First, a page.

GTA Chinatown Wars is a port of the largely underrated DS game. It’s the story of Huang Lee, who moves to Liberty City to deliver a family heirloom to his uncle after his father is murdered. As expected, in a GTA game, things are never that simple and after stepping off the plane Huang is abducted and the heirloom is stolen. He is then caught up in a struggle for power as various gang leaders fight over who is to become the next Triad leader. There are also all the usual GTA components such as car-jacking and shoot-outs.
The game’s graphics are unlike the other two outings to PSP. The designers have gone back to the series’ ‘top-down-view’ roots, although the graphics are 3-D and the lighting effects on the PSP help to add realism to the city. The graphics are designed to be cartoon-like and this can also be seen in the cut scenes, which are still pictures with subtitles at the bottom, almost like a comic book.
The storyline is pretty similar to other GTA games, with you going round and completing an assortment of missions for various gang leaders but there is one difference in this game. Instead of having long missions which could take a while and may need restarting a few times, Chinatown Wars has lots of shorter, bite-size missions, perfect for when you’re ‘on the go’. These missions allow you to easily pick the game up for 5-10 minutes, complete a mission and put it down again, ideal for those train journeys into work every day. To start missions you have to drive to the place on the map, but the GPS can be used so finding your way there isn’t too difficult. If you fail a mission it gives you the option at the end to restart it, so you don’t have to drive all the way back to the beginning again.
One addition to the storyline is drug dealing. Located around the city are various dealers who will buy and sell drugs. The prices vary from place to place so the idea is to buy lots of cheap drugs from one place and then sell them for a profit to another drug dealer on the other side of town. This helps you gain more money needed to buy guns etc. as the money gained from missions (around $200 a time) is not enough to buy anything with.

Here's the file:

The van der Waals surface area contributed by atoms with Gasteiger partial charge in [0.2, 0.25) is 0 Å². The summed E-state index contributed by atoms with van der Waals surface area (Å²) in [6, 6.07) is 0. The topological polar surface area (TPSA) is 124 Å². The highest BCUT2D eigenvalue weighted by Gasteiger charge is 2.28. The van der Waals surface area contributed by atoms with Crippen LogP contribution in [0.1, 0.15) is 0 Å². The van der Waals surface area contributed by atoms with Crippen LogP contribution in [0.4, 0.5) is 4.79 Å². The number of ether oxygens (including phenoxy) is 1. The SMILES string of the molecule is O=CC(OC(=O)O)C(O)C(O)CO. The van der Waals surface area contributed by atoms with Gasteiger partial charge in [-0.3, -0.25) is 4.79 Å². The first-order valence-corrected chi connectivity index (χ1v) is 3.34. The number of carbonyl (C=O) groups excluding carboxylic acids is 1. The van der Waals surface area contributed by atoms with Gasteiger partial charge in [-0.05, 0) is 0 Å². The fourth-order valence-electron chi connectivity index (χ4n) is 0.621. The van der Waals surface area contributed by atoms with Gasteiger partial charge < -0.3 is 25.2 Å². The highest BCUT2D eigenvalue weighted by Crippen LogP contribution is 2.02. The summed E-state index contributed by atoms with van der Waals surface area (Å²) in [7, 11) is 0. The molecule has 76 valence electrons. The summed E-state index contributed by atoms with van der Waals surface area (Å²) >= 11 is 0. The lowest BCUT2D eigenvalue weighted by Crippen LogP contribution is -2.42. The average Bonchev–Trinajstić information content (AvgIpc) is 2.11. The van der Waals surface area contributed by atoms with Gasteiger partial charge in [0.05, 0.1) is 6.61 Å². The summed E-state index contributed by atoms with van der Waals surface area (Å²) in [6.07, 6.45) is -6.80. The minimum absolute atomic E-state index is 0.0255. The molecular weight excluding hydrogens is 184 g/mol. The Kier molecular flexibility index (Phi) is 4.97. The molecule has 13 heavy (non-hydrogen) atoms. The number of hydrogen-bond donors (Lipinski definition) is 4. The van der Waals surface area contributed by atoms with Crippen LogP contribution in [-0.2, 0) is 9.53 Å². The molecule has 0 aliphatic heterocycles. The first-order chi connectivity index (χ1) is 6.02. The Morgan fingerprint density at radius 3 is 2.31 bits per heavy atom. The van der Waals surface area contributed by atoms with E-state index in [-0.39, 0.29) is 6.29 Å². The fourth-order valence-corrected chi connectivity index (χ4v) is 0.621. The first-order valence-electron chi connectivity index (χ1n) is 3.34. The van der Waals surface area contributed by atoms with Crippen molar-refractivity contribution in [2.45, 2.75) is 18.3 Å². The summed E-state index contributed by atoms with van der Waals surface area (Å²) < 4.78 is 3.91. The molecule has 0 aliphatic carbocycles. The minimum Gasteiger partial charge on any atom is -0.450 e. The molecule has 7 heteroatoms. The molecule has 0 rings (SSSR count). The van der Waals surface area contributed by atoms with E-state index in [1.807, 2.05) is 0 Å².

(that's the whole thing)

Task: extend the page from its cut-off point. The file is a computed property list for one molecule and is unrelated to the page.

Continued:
The game’s controls are fairly easy to get used to. When driving, the game automatically keeps your car parallel to the road, which is a great help for those bad at driving like me, but for those who want complete control, this setting can be turned off. Many of the little things you do in the game, which have been part of other GTA games, like carjacking now have little mini games to complete first. For example, if you try to carjack a parked car you will have to hot wire it, but how you go about it will depend on how new the car is. Some cars require you to put a screwdriver in the ignition while others require you to cross over wires. This is all done using the analogue stick and face buttons. If you need to search through bins for guns, you use the shoulder buttons to throw bags out of the way while you search. You don’t have to complete these mini games to continue but some of them will have consequences, for example, if you don’t hotwire the car in time the alarm goes off and the police are attracted to you. These mini games help to add variety to the game as well as some realism. If you get the police after you (highly likely to happen if you drive all over the place like me), then they have changed the way you go down “wanted” star levels (1 to 5 depending on how many times you’ve broken the law). Say for example you’re on 5 stars, this means you have to ram and disable 5 police cars to go down a rating, same for 4, 3 etc. This makes it more interesting as instead of just driving away from them you have to ram them into other cars and buildings without letting them drag you out of the car.
The menu, your PDA, is accessed from the start button, and this is where most of the options and important things are. This is where you can access your emails, which you get quite regularly in the game informing you of missions and cheap places to buy drugs. It also contains the GPS, game stats and the Ammu-Nation, where you can purchase all your gun needs. You order items via your PDA and in a couple of minutes you will receive an email telling you the gun has been delivered. You then have to go to the nearest safehouse to pick it up from the box outside. The only problems with this PDA are that it can be quite slow loading sometimes, its awkward to use if you’re in the middle of a mission and the emails can become annoying.
Overall GTA Chinatown Wars is a very good game, just perfect as you can GTA on the go with the bite size missions and tons of replayability. The few slight problems aren’t too noticeable and don’t let down this well-polished game.